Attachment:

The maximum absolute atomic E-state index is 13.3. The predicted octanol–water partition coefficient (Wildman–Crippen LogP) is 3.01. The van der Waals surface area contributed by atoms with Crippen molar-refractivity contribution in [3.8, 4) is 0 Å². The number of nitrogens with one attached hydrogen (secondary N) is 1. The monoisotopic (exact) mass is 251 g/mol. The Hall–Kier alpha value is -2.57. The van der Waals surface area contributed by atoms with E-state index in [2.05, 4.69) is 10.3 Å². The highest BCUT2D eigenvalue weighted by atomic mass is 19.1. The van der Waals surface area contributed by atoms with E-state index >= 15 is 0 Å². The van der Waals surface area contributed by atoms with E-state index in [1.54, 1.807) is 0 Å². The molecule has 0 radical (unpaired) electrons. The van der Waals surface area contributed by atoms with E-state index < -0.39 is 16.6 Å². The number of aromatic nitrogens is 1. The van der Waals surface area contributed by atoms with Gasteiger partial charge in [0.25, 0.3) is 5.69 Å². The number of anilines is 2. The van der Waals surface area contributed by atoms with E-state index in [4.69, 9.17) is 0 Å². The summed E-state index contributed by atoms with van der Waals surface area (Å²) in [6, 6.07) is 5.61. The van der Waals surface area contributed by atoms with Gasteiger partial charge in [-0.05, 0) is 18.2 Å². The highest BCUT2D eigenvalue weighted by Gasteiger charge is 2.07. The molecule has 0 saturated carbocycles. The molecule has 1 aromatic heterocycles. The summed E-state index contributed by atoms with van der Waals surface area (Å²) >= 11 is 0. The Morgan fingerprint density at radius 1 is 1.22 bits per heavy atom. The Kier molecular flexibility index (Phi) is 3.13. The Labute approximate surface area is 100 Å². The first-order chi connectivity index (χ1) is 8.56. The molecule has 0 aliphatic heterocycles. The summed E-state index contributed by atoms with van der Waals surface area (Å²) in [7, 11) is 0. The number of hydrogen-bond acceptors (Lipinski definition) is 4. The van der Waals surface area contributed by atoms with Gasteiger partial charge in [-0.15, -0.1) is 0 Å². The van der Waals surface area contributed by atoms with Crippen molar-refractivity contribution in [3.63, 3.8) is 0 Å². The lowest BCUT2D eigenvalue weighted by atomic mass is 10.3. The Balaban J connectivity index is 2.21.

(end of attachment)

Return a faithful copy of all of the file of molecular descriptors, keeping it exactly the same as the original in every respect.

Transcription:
The maximum absolute atomic E-state index is 13.3. The predicted octanol–water partition coefficient (Wildman–Crippen LogP) is 3.01. The van der Waals surface area contributed by atoms with Crippen molar-refractivity contribution in [3.8, 4) is 0 Å². The number of nitrogens with one attached hydrogen (secondary N) is 1. The monoisotopic (exact) mass is 251 g/mol. The Hall–Kier alpha value is -2.57. The van der Waals surface area contributed by atoms with E-state index in [2.05, 4.69) is 10.3 Å². The highest BCUT2D eigenvalue weighted by atomic mass is 19.1. The van der Waals surface area contributed by atoms with E-state index >= 15 is 0 Å². The van der Waals surface area contributed by atoms with E-state index in [1.54, 1.807) is 0 Å². The molecule has 0 radical (unpaired) electrons. The van der Waals surface area contributed by atoms with E-state index < -0.39 is 16.6 Å². The number of aromatic nitrogens is 1. The van der Waals surface area contributed by atoms with Gasteiger partial charge in [0.25, 0.3) is 5.69 Å². The number of anilines is 2. The van der Waals surface area contributed by atoms with E-state index in [4.69, 9.17) is 0 Å². The summed E-state index contributed by atoms with van der Waals surface area (Å²) in [6, 6.07) is 5.61. The van der Waals surface area contributed by atoms with Gasteiger partial charge in [-0.05, 0) is 18.2 Å². The highest BCUT2D eigenvalue weighted by Gasteiger charge is 2.07. The molecule has 0 saturated carbocycles. The molecule has 1 aromatic heterocycles. The summed E-state index contributed by atoms with van der Waals surface area (Å²) >= 11 is 0. The Morgan fingerprint density at radius 1 is 1.22 bits per heavy atom. The Kier molecular flexibility index (Phi) is 3.13. The Labute approximate surface area is 100 Å². The first-order chi connectivity index (χ1) is 8.56. The molecule has 0 aliphatic heterocycles. The summed E-state index contributed by atoms with van der Waals surface area (Å²) in [7, 11) is 0. The number of hydrogen-bond acceptors (Lipinski definition) is 4. The van der Waals surface area contributed by atoms with Gasteiger partial charge in [-0.15, -0.1) is 0 Å². The van der Waals surface area contributed by atoms with Crippen molar-refractivity contribution in [3.63, 3.8) is 0 Å². The lowest BCUT2D eigenvalue weighted by atomic mass is 10.3. The Balaban J connectivity index is 2.21.